Pair bask in Sunrise
Melissa Doyle and David Koch

There's nothing quite like live breakfast television to keep presenters on their toes. They are expected to be up before dawn and be across everything from the latest Hollywood marriage meltdown to what's going on in the worlds of news, sport and politics.

A visit to the Sunrise studios in Sydney's Martin Place in early winter was a reminder of the fast pace of the show.

US rock band Train were performing in the plaza and the studio crew were getting ready to throw to Melissa Doyle and David Koch outside. Bands once performed right outside the Sunrise studio but noise complaints from lawyers working in a nearby building meant the live performances had to shift further away.

Unfortunately with only seconds to go, there was still no sign of the hosts, leaving Weekend Sunrise weather guy James Tobin to do the cross. As for Koch and Doyle? They had been stuck at traffic lights.

"You can't do much about the traffic and you can't jaywalk," Koch says after the show.

Live bands have become a staple of Australia's number one breakfast show and not just international acts. Koch is proud of giving many Aussie bands their first experience of live television.

Sunrise has been celebrating 10 years on air this year and the presenters known to viewers simply as Kochie and Mel seem in no hurry to trade it for anything else, despite the gruelling hours.

"We're not just doing a show, a TV program, we are a show that cares and makes a difference and hopefully achieves something; that's why I love it," Koch says.

"There's heaps I want to achieve in the next 10 years. We keep wanting to give young Australians a go, identify talent, give them a chance." Koch wishes more Australians understood indigenous issues and culture and the problems affecting disadvantaged youth.

"It's a reflection of how privileged so many of us are in Australia," he said. "We don't want to know what makes a young kid break the law, get into crime or get into trouble. We don't want to know his family upbringing, that he or she doesn't want to go home of a night because of fear of abuse. There are some very real issues in Australia we should care about."

Doyle describes each day's show as like having a great dinner party with friends. They both agree that as journalists they love waking up to breaking news even if it means everything they planned the night before goes out the window.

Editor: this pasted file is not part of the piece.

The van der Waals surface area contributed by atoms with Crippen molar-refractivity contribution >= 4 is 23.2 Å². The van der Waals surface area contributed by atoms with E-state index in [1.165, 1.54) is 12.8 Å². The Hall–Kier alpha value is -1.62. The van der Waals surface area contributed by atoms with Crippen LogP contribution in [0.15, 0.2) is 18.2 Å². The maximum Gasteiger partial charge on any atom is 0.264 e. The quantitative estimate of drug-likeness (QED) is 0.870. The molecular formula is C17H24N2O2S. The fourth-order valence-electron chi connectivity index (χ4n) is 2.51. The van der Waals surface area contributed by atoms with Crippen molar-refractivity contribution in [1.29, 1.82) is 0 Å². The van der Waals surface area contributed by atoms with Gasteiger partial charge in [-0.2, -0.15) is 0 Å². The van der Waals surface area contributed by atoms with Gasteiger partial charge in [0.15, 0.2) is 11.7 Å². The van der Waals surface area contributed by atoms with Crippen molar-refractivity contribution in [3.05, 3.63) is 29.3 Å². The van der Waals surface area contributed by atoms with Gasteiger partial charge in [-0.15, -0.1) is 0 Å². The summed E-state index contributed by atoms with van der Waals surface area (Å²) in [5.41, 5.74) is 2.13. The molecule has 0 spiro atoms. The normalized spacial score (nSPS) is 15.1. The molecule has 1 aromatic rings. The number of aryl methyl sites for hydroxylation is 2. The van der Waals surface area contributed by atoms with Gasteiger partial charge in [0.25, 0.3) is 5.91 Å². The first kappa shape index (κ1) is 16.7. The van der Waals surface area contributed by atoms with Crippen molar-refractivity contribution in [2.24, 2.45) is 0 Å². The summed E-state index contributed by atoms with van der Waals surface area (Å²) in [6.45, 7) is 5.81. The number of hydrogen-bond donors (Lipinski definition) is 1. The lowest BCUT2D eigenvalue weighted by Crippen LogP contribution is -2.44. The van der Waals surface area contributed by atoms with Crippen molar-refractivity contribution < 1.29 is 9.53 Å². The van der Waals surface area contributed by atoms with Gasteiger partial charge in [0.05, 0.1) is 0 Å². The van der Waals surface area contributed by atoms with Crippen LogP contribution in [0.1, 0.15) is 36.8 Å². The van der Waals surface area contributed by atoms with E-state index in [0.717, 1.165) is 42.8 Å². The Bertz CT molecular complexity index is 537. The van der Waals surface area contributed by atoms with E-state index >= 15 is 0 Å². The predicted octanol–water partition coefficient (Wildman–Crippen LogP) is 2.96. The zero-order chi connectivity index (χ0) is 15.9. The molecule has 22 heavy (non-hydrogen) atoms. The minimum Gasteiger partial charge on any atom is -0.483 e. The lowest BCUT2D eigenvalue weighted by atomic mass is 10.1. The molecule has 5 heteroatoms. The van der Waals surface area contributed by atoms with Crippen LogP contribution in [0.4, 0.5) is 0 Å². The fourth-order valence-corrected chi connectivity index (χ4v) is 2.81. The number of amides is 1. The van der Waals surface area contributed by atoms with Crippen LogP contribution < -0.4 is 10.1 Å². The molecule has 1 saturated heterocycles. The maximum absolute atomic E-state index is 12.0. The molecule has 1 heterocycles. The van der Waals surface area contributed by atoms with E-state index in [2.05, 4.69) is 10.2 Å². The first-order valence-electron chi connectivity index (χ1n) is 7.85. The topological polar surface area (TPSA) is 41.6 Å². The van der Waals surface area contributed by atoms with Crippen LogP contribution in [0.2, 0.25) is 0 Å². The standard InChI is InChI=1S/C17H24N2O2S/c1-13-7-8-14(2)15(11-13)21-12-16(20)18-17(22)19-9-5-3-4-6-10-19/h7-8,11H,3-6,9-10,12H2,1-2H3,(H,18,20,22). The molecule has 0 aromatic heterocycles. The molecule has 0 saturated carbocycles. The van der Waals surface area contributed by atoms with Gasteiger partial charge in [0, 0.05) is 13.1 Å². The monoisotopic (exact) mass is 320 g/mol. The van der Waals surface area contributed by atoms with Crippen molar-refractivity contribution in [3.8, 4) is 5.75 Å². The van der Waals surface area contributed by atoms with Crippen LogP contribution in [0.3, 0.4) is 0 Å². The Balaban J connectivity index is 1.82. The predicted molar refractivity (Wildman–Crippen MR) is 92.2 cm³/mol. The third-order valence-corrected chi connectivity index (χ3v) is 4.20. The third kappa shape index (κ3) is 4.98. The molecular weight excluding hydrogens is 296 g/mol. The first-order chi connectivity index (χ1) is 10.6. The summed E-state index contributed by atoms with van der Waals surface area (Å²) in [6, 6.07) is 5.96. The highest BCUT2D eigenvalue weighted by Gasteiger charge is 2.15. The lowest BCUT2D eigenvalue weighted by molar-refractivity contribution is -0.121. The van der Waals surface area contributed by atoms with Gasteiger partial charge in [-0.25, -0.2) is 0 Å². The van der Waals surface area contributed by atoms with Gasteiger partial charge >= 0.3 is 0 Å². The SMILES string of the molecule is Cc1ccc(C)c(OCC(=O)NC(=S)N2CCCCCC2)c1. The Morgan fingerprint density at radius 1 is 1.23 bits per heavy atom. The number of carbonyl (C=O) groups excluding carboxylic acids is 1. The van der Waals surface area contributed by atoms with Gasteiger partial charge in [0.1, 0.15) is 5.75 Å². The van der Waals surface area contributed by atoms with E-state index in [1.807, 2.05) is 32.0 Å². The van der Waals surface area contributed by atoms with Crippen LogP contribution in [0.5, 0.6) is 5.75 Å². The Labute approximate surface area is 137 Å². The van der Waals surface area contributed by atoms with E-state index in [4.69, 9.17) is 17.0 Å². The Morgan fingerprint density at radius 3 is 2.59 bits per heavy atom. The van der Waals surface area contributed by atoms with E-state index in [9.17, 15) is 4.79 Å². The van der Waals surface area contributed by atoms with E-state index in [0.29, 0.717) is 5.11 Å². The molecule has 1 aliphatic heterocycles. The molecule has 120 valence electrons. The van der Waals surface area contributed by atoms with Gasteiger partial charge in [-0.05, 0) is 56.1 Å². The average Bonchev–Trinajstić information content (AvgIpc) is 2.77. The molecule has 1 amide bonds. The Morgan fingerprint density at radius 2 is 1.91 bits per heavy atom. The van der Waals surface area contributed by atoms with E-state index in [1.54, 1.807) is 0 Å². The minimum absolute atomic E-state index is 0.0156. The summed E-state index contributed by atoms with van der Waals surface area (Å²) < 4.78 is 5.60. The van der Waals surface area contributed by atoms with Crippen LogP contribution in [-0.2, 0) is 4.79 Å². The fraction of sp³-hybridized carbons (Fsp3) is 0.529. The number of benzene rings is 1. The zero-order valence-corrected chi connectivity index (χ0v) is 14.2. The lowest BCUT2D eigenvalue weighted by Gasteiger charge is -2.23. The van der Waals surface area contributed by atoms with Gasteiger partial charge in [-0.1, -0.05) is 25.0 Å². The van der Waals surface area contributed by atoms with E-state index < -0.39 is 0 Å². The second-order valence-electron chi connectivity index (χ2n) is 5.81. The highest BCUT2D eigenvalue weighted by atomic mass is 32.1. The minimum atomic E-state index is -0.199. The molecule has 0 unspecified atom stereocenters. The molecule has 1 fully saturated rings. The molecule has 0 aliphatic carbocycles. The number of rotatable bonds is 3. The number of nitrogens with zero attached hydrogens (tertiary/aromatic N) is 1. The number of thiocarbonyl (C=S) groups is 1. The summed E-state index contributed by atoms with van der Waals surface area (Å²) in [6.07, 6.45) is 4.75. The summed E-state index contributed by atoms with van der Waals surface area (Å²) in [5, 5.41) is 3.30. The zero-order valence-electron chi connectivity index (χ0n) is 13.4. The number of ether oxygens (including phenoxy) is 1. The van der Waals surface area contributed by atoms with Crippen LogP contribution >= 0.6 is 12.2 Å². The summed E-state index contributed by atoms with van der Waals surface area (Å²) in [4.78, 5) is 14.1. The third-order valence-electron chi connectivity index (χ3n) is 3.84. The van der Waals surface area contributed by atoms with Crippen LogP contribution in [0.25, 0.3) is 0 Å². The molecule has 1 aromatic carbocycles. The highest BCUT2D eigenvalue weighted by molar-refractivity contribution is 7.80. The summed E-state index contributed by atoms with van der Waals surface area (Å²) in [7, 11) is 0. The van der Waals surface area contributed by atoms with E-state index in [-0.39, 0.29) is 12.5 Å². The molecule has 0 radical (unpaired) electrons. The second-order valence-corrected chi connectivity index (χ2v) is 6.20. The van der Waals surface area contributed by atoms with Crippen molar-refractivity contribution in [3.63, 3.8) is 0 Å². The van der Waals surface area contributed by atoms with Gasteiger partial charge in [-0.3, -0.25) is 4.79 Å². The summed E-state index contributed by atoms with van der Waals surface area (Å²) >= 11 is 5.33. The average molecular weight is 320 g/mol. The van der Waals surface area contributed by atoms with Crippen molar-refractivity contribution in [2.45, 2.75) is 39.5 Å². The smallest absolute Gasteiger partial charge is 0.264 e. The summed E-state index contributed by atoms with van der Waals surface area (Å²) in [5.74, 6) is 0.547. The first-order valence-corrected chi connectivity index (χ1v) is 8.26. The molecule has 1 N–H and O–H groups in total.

"There are times when we have walked in and done five hours, live, commercial free with no scripts, no nothing, no planning - just rolled with it," Koch says.

"They are shows that are the most fun and it reinforces 10 years of working together. It is frightening but we almost know what the other one is thinking and that can be scary at times but it works, it helps."

People see them as being so close, Doyle is often asked where Kochie is when she's out.

"The loveliest thing for us, is viewers don't look at us like other people who might be on TV," she says.

"We are not stars or celebs, we're their friends. And it is lovely the familiarity with which they greet us. It is really special; we feel really honoured people have taken the whole team into their hearts and family rooms."

Sunrise has been embracing the Olympics this week with Mark Beretta, Grant Denyer, Simon Reeve, James Tobin and Edwina Bartholomew in London, and an in-studio panel of Lisa Curry, Michael Klim, Samantha Riley, Jana Pittman, and Steve Moneghetti providing expert commentary.

The show also has a live audience, dressed in green and gold, to get into the Olympic spirit.

"We're not just doing a show, a TV program, we are a show that cares and makes a difference and hopefully achieves something…"

The West Australian

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